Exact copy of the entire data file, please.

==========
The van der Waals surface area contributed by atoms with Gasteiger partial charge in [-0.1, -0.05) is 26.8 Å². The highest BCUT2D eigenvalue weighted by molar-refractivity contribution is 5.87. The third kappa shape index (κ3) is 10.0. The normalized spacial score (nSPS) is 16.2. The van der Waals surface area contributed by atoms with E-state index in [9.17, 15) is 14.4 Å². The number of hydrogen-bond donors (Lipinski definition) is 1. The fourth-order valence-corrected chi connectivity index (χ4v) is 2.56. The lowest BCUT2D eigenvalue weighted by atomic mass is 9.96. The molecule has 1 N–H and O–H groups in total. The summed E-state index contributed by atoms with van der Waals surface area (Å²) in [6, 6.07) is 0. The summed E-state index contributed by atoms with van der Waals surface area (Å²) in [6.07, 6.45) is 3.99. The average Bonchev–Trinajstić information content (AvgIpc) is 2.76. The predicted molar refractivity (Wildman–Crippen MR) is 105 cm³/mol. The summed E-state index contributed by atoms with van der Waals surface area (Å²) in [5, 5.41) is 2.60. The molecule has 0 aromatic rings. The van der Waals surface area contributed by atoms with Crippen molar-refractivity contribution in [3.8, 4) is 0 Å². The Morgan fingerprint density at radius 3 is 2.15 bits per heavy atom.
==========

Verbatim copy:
The van der Waals surface area contributed by atoms with Gasteiger partial charge in [-0.1, -0.05) is 26.8 Å². The highest BCUT2D eigenvalue weighted by molar-refractivity contribution is 5.87. The third kappa shape index (κ3) is 10.0. The normalized spacial score (nSPS) is 16.2. The van der Waals surface area contributed by atoms with E-state index in [9.17, 15) is 14.4 Å². The number of hydrogen-bond donors (Lipinski definition) is 1. The fourth-order valence-corrected chi connectivity index (χ4v) is 2.56. The lowest BCUT2D eigenvalue weighted by atomic mass is 9.96. The molecule has 1 N–H and O–H groups in total. The summed E-state index contributed by atoms with van der Waals surface area (Å²) in [6, 6.07) is 0. The summed E-state index contributed by atoms with van der Waals surface area (Å²) in [6.07, 6.45) is 3.99. The average Bonchev–Trinajstić information content (AvgIpc) is 2.76. The predicted molar refractivity (Wildman–Crippen MR) is 105 cm³/mol. The summed E-state index contributed by atoms with van der Waals surface area (Å²) in [5, 5.41) is 2.60. The molecule has 0 aromatic rings. The van der Waals surface area contributed by atoms with Crippen molar-refractivity contribution in [3.8, 4) is 0 Å². The Morgan fingerprint density at radius 3 is 2.15 bits per heavy atom.